Our 29th Season: A Conversation with the Dead

[Originally posted 08.27.2012]

“No poet, no artist of any art, has his complete meaning alone…. You cannot value him alone; you must set him, for contrast and comparison, among the dead.”

T.S. Eliot, Tradition and the Individual Talent
As we rehearse for An Iliad, I’ve been thinking a lot about the presence of the classics at a place like Undermain, where the focus has always been on producing new and experimental work. True, our season, which we’ve dubbed “The Season of Myth” comprises three very recently penned plays. We’re starting off with An Iliad, Lisa Peterson’s and Denis O’Hare’s adaptation of Homer; continuing with Burying our Father, a new take on the roots of the Abrahamic religions; following that with Penelope, Enda Walsh’s twist on The Odyssey; and wrapping up the season with The Ghost Sonata, a seminal piece in modern avant garde theatre. So we’re far from turning into a classical theatre company. But the fact remains that our focus will be on the ancients for most of this season.
There are probably dozens of ways I could begin talking about why this fits into our mission or how the classics relate to our past programming (dive into our archives and you’ll recall several other productions with classical themes). The place I’m most inclined to start is T.S. Eliot’s “Tradition and the Individual Talent.”
Eliot is one of the best examples of an experimental artist who was always writing about the classics in some way or another. Take, for example, “The Wasteland,” Eliot’s modernist cacophony of voices in which he alluded to dozens of literary works, from ancient to contemporary. Eliot had a clear sense of exactly why he wrote experimental poetry—and it had nothing to do with leaving the past behind.
Eliot loved the past and he loved classical literature (it’s tough to read anything he’s penned without running across some mention of Dante’s Divine Comedy.) His focus in writing poetry was always on how he—as a 20th century poet—related to all the writers who had come before him. In “Tradition and the Individual Talent” he says:
“He [the poet] must be quite aware of the obvious fact that art never improves, but that the material of art is never quite the same.”
I’ve always found this to be an incredibly exciting way to approach experimental theatre. Instead of thinking of experimental work as an improvement on what has come before, there is so much more to draw from once you consider new work as a conversation with existing forms. Suddenly, this takes away the pressure to make something better than ever and instead gives the artist the great responsibility of fashioning something entirely of the moment from the building blocks of human experience.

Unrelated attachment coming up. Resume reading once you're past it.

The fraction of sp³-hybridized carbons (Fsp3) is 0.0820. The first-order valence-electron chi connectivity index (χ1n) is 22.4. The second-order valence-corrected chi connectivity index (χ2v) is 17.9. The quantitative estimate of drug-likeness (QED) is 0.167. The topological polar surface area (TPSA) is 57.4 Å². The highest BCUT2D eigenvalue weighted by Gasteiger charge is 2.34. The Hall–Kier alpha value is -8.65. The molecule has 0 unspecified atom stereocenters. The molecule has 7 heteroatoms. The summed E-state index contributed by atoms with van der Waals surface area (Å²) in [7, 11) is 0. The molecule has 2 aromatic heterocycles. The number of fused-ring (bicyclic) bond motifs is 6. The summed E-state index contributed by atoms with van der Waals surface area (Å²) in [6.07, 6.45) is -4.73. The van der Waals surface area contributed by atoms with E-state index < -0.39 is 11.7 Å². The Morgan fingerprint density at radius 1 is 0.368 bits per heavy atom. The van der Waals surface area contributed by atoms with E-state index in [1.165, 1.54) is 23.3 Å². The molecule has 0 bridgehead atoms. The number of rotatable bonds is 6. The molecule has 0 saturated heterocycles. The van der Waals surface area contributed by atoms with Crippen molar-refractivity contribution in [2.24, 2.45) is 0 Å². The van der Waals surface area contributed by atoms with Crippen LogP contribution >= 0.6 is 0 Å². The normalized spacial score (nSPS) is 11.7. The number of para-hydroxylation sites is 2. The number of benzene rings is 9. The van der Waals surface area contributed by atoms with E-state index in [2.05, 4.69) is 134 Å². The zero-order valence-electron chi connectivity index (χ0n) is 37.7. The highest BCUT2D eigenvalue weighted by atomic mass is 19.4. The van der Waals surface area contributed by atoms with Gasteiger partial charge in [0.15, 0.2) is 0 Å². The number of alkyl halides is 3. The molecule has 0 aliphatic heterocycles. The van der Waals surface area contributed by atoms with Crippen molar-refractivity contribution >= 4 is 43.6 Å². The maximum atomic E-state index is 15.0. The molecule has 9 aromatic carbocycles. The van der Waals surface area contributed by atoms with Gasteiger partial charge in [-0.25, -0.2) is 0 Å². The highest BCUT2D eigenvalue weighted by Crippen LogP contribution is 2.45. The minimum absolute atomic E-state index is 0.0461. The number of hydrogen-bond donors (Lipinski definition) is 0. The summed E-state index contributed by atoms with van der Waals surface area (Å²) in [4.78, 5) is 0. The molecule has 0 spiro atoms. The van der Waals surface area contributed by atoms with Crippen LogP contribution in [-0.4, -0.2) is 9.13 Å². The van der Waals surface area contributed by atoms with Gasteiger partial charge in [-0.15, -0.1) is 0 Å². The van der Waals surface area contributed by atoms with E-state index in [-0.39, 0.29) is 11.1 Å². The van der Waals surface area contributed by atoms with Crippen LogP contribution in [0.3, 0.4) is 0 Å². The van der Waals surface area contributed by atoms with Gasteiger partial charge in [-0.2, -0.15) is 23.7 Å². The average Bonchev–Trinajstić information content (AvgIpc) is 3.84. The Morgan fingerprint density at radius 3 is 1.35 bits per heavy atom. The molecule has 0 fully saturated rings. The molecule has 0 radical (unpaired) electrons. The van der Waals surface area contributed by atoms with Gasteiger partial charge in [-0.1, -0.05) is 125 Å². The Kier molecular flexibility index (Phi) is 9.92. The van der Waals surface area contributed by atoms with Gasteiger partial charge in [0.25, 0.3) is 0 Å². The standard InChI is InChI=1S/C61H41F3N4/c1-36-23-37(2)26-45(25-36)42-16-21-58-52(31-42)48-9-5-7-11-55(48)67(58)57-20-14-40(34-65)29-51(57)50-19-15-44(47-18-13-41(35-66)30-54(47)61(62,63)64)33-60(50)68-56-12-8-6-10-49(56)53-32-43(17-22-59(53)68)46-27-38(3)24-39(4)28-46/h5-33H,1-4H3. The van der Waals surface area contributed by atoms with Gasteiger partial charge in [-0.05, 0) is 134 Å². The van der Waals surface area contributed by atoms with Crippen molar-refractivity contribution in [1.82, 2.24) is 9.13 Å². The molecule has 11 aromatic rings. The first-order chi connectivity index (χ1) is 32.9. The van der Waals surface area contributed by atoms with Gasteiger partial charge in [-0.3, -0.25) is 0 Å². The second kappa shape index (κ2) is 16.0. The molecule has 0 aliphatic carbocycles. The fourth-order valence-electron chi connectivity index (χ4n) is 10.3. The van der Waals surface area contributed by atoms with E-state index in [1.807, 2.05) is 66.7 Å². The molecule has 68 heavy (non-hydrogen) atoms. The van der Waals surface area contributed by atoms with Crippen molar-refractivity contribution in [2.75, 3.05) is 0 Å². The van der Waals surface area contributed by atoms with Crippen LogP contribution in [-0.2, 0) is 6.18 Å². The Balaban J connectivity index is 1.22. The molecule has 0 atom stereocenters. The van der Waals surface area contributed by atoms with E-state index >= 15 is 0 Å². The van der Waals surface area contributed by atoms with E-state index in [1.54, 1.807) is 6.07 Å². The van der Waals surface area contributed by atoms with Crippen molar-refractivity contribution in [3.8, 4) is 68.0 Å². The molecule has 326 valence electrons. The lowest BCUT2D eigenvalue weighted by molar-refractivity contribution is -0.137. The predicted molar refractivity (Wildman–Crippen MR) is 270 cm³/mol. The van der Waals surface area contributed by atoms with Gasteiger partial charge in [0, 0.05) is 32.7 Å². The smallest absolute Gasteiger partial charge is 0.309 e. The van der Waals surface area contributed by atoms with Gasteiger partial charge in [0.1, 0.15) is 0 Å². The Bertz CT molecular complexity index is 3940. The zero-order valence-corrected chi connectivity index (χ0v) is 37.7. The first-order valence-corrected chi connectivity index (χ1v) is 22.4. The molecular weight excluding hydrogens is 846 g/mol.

This is clearly one of the goals of An Iliad. In adapting Homer for modern audiences, Lisa Peterson and Denis O’Hare gave the text a historical sense by creating an awareness of all the violence that has persisted since the legendary Trojan WarIn this way, the playwrights are drawing up a sense of history from Homer’s time to today into the story of the Iliad. This “historical sense” is something Eliot addresses in his essay:
“The historical sense compels a man to write not merely with his own generation in his bones, but with a feeling that the whole of the literature…has a simultaneous existence and composes a simultaneous order.”
Perhaps it seems funny that dwelling on history and the literature of the past could create a great sense of urgency for artists. Yet, ultimately, I think that’s what it can do. At Undermain, it’s our job to experiment with theatrical forms, to make something new and of the moment. But where do these forms come from and why would we want to change them anyway? These are questions we have to ask ourselves with every production, and by producing plays based on classical themes we are able to directly address these topics in performance. This year, as we grapple with all the questions that underlie our Season of Myth, it is my hope not only that Undermain prompts a dialogue among audiences, but that we may continue a perpetual dialogue with the dead.Colleen Ahern, Assistant Director 
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